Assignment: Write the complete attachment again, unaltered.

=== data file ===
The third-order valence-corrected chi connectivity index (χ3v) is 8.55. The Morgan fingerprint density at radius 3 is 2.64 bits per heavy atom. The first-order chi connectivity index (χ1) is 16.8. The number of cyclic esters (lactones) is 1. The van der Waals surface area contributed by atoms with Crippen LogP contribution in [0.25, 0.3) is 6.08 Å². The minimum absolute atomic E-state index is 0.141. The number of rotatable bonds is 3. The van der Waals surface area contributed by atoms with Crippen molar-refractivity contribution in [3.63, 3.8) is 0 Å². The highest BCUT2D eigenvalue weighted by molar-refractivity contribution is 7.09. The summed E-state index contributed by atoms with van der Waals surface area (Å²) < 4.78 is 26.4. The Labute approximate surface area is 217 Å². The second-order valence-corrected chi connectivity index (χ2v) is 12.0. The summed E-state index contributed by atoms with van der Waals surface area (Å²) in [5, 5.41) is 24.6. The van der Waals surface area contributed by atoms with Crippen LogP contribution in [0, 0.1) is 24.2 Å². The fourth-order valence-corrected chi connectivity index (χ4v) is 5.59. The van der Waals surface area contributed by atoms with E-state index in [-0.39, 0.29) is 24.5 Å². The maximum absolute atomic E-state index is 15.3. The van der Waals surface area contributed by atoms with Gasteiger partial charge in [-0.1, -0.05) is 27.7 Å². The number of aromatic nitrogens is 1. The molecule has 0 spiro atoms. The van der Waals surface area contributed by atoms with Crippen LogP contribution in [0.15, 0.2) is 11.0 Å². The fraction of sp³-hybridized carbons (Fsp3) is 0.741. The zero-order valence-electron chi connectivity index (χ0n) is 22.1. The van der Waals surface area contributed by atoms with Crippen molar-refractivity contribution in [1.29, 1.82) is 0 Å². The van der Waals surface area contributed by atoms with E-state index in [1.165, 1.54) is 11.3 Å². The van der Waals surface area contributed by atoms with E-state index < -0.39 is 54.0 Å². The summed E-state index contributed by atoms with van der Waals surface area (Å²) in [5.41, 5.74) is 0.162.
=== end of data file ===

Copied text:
The third-order valence-corrected chi connectivity index (χ3v) is 8.55. The Morgan fingerprint density at radius 3 is 2.64 bits per heavy atom. The first-order chi connectivity index (χ1) is 16.8. The number of cyclic esters (lactones) is 1. The van der Waals surface area contributed by atoms with Crippen LogP contribution in [0.25, 0.3) is 6.08 Å². The minimum absolute atomic E-state index is 0.141. The number of rotatable bonds is 3. The van der Waals surface area contributed by atoms with Crippen molar-refractivity contribution in [3.63, 3.8) is 0 Å². The highest BCUT2D eigenvalue weighted by molar-refractivity contribution is 7.09. The summed E-state index contributed by atoms with van der Waals surface area (Å²) < 4.78 is 26.4. The Labute approximate surface area is 217 Å². The second-order valence-corrected chi connectivity index (χ2v) is 12.0. The summed E-state index contributed by atoms with van der Waals surface area (Å²) in [5, 5.41) is 24.6. The van der Waals surface area contributed by atoms with Crippen LogP contribution in [0, 0.1) is 24.2 Å². The fourth-order valence-corrected chi connectivity index (χ4v) is 5.59. The van der Waals surface area contributed by atoms with E-state index in [-0.39, 0.29) is 24.5 Å². The maximum absolute atomic E-state index is 15.3. The van der Waals surface area contributed by atoms with Gasteiger partial charge in [-0.1, -0.05) is 27.7 Å². The number of aromatic nitrogens is 1. The molecule has 0 spiro atoms. The van der Waals surface area contributed by atoms with Crippen LogP contribution in [0.15, 0.2) is 11.0 Å². The fraction of sp³-hybridized carbons (Fsp3) is 0.741. The zero-order valence-electron chi connectivity index (χ0n) is 22.1. The van der Waals surface area contributed by atoms with Crippen molar-refractivity contribution in [1.29, 1.82) is 0 Å². The van der Waals surface area contributed by atoms with E-state index in [1.165, 1.54) is 11.3 Å². The van der Waals surface area contributed by atoms with E-state index < -0.39 is 54.0 Å². The summed E-state index contributed by atoms with van der Waals surface area (Å²) in [5.41, 5.74) is 0.162.